Oh and if you don’t think he would be able to score because guys are more athletic I remind you that at the end of his career he averaged 25.9 points per game in his fourteen career games against Scottie Pippen. SCOTTIE PIPPEN.

Bird didn’t play in a league full of weak-sauce players. He played and dominated in a league full of athletic, determined, hard-nosed, strong, mean, head-hunting beasts. And he won. A lot.

Would Magic succeed in today’s game? HECK YES. How he succeeded would depend on the team that was around him. Unlike Bird, Magic’s style of play relies so heavily on who he plays with. If Magic plays on a team full of scorers he can be the triple double machine that we all know. If he is on a team that needed an offensive leader, he could do that as well, just on post-up sky hooks alone.

Magic, in today’s game, would be a thing of beauty to watch. Magic would be a combination of LeBron James and Chris Paul. He would bring Lob City 2.0 to wherever he went. The comparison to LeBron may seem easy as both Magic and LeBron are 6-8 and act like point guards. The difference is, Magic IS a point guard. His vision and ability to thread the needle puts him in the same category as CP3 and Steve Nash. The difference between Magic and the much smaller point guard is that Magic can and will finish at the rim if no one picks him up. Magic, if need be, could also be a scoring leader. He could post up the smaller guards and blow by anyone who is close to him in size. He’d give CP3, Stephen Curry and the rest of the bunch nightmares.

X factors to Magic and Larry’s Success.

The physical nature of the NBA is nowhere near what it was in the 1980s. Magic and Larry frequented the paint often and have career free throw averages of 6.5 and 5 attempts, respectively. Compare that with LeBron James whose career average is 8.6 free throw attempts per game. Magic and Larry would go to the line more nowadays and would in turn score more points. The physical nature that Larry and Magic played is in incomparable to anything that players face now and the fact that Larry and Magic could produce in a league that was out for blood makes it clear that they could produce in a league that sometimes seems it is out for fines.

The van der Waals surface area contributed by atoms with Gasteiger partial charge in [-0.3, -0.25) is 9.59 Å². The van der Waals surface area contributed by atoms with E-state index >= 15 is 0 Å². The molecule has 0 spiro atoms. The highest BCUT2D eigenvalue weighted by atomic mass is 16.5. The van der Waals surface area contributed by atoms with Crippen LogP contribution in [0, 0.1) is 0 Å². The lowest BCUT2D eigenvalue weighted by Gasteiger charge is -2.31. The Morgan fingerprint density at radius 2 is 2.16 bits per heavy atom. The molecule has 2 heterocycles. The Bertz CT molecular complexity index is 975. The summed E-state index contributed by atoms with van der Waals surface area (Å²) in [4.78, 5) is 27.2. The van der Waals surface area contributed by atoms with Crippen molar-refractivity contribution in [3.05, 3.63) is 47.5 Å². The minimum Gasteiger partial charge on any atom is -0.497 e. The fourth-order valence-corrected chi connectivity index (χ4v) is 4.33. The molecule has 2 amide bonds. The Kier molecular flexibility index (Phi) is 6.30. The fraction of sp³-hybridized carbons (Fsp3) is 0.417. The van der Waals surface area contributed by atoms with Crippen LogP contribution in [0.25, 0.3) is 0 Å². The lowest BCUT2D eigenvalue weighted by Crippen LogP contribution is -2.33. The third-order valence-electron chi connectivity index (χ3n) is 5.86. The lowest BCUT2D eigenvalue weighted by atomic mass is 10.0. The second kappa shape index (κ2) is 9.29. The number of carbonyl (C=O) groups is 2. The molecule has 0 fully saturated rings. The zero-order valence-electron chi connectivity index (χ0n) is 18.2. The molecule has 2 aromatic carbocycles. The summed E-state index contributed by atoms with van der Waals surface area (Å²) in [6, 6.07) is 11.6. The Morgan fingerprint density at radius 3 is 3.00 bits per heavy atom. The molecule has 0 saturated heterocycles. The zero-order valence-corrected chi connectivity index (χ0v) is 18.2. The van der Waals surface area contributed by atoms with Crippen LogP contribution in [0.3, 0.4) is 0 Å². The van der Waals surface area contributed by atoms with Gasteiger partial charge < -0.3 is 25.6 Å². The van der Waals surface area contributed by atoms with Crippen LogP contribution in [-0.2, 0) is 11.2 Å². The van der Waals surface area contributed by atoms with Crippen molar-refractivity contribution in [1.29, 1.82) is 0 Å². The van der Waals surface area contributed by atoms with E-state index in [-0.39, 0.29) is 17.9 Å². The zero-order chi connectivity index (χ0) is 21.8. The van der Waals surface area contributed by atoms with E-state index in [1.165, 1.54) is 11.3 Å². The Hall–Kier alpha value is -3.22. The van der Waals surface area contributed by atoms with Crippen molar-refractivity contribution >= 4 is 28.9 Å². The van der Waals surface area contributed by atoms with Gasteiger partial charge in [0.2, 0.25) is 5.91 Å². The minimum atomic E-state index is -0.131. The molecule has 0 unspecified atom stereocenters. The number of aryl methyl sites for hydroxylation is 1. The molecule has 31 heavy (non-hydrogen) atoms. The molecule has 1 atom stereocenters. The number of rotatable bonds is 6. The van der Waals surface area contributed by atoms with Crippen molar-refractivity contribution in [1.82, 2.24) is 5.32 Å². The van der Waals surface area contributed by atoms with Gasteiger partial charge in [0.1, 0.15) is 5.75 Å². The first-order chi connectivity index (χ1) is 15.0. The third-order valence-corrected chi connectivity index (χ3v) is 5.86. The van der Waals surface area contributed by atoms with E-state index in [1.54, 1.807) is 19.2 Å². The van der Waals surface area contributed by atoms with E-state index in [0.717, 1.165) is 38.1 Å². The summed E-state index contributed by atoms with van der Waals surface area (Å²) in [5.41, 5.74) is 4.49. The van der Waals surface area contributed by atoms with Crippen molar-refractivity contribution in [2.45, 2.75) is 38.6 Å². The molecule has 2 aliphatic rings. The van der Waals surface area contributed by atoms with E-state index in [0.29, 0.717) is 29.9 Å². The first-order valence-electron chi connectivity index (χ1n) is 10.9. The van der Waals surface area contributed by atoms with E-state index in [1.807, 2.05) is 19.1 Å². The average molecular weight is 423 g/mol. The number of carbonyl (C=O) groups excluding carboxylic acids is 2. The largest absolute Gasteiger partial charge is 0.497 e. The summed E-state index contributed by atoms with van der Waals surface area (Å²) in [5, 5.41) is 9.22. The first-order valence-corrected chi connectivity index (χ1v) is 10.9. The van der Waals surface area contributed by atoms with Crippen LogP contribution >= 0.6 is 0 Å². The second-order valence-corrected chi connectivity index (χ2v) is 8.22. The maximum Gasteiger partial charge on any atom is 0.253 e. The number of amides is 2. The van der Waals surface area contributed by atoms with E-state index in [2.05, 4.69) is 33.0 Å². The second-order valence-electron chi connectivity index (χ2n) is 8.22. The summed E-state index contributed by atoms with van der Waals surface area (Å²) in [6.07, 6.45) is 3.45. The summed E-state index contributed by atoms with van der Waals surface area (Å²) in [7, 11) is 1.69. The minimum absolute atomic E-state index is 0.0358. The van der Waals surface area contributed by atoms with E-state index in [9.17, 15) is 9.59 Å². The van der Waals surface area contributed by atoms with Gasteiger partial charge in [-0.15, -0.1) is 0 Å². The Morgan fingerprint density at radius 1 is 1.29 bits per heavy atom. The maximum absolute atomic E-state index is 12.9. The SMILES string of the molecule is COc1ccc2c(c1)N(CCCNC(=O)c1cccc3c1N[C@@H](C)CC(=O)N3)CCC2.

They are old school. 

Magic and Larry are old school. They wouldn’t tweet at other NBA players, unless it was to talk real trash. They wouldn’t go to each other’s birthdays, unless it was to ruin the surprise. Larry Bird most definitely would not wear pink pants to a press conference. They would still hate each other as much as anyone else they played against. It’s just the way they are, and that would give each of them a mental edge over their opponents.

So what kind of numbers would they average over a career if they started playing now?

So to determine this we need to quickly jump into the time machine and go to the year 2030.

(Insert magical sounds)

OK, I am back. What I saw there was remarkable. Both Magic and Larry had ridiculous careers.

In a league full of foul calls and 4-point plays, Larry Bird was as good of a scorer as it gets. He consistently was in the 40/50/90 club. His passing ability translated perfectly as he was consistently passing out of double-teams and when he was in the post. Luckily for him, the Celtics drafted a bunch of blue collared players that mimicked his 80s teammates. They weren’t quite as good and in turn, his assist numbers dropped. Additionally, his desire to win and be gritty ensured his rebounding numbers were high.

Bird averaged 26.8 points, 9.7 rebounds, 5.3 assists, 1.3 steals and 1 block per game.

Magic too benefited highly from the frequent foul calls that went his way. Additionally, Magic was able to utilize his size and quickness to wreak havoc on just about all teams. His assist numbers were very high. How high? Well it varied from season to season depending on who his teammates were. He did however put up higher scoring numbers that we expected since he didn’t have the same talent that he did in the 80s.

Magic averaged 22.1 points, 10.1 rebounds, 10.7 assists, 2 steals and 1.4 blocks per game. Yes I said it, he averaged a triple double.

How many rings did they win?

Larry Bird won two rings, Magic won four. Both of their teams were absolutely stacked with all-stars and Hall of Famers. In the 80s players usually stayed with the team that drafted them. That is no longer the league that they play in. Everyone wanted to play with either Bird or Magic. Even they would join forces in Indiana to bring the ever elusive championship to Larry’s hometown Indiana Pacers. Bringing their totals to three rings for Larry and five for Magic.

In conclusion: Magic Johnson and Larry Bird were good, are good and will always be good.

photos courtesy of USA Today and NBA.com / Editing by Steven Davis